Nationalisation of South Africa's mines needs to be debated and not dismissed, the head of Africa's top gold miner said on Wednesday as he warned about the damage such move could have on the country's economy.
In a letter published in Business Day financial daily, Mark Cutifani, the chief executive officer of AngloGold Ashanti, said the push for nationalisation of South Africa's mines, led by the Youth League of the ruling African National Congress, was motivated by "something else" than a call for greater social change.
"Surely nationalisation cannot mean what it might be taken literally to mean: the acquisition by the state, with or without compensation, of all the country's mining assets," he wrote.
"If compensation is paid, it would destroy South Africa's fiscal stability."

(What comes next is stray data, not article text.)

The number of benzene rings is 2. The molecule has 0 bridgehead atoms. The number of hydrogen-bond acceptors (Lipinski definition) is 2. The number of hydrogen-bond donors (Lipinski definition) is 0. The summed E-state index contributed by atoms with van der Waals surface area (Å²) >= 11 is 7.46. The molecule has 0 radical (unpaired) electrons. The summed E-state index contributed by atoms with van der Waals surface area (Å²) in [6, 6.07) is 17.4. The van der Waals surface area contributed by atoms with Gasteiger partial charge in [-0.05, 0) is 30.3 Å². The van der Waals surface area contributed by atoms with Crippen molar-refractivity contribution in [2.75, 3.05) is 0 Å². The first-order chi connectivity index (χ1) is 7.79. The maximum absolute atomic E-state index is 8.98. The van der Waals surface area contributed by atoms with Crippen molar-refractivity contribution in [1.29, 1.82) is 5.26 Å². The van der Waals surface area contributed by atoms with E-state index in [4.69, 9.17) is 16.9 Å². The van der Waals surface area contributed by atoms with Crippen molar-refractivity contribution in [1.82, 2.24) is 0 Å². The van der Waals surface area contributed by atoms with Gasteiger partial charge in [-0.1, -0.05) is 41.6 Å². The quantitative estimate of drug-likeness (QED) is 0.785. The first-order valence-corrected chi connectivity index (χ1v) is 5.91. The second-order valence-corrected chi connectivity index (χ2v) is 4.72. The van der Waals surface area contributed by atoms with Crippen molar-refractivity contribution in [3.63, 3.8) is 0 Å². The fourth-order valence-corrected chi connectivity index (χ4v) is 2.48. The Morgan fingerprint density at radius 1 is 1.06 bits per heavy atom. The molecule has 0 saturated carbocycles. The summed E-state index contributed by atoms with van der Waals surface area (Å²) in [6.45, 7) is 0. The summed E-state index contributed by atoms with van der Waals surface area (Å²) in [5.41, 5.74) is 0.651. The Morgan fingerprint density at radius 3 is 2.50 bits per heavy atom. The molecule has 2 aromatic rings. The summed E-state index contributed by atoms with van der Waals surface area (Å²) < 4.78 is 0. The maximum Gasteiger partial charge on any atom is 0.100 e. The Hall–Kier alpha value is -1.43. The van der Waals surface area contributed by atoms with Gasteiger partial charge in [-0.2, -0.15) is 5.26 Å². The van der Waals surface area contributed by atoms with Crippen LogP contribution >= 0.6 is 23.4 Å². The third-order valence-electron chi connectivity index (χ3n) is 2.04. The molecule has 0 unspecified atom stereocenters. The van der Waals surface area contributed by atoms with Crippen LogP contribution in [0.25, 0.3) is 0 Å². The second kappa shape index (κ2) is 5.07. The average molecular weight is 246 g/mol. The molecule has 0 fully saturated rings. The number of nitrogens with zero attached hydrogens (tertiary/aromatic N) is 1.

If companies were not compensated, it would destroy the finances of many average South Africans who would had invested in companies either directly or via pension funds.
Much of the political impetus behind Youth League leader Julius Malema stems from the failure of post-apartheid affirmative action, or "empowerment", to spread wealth and control of the economy beyond whites and a small black elite.
Malema's rhetoric about nationalisation and seizure of white-owned farms has unsettled domestic and international investors, not least for its parallels to the disastrous policies of President Robert Mugabe in neighbouring Zimbabwe.
Cutifani said that while the industry may have failed to meet some of the transformation targets and more needed to be done, much had been achieved to spread wealth and benefit previously disadvantaged black South Africans.
He said he supported the state-owned mining company created earlier this year, which some said should be the extent of state involvement in the industry.
"The state-owned mining company offers further opportunities. We offer all reasonable support," he said.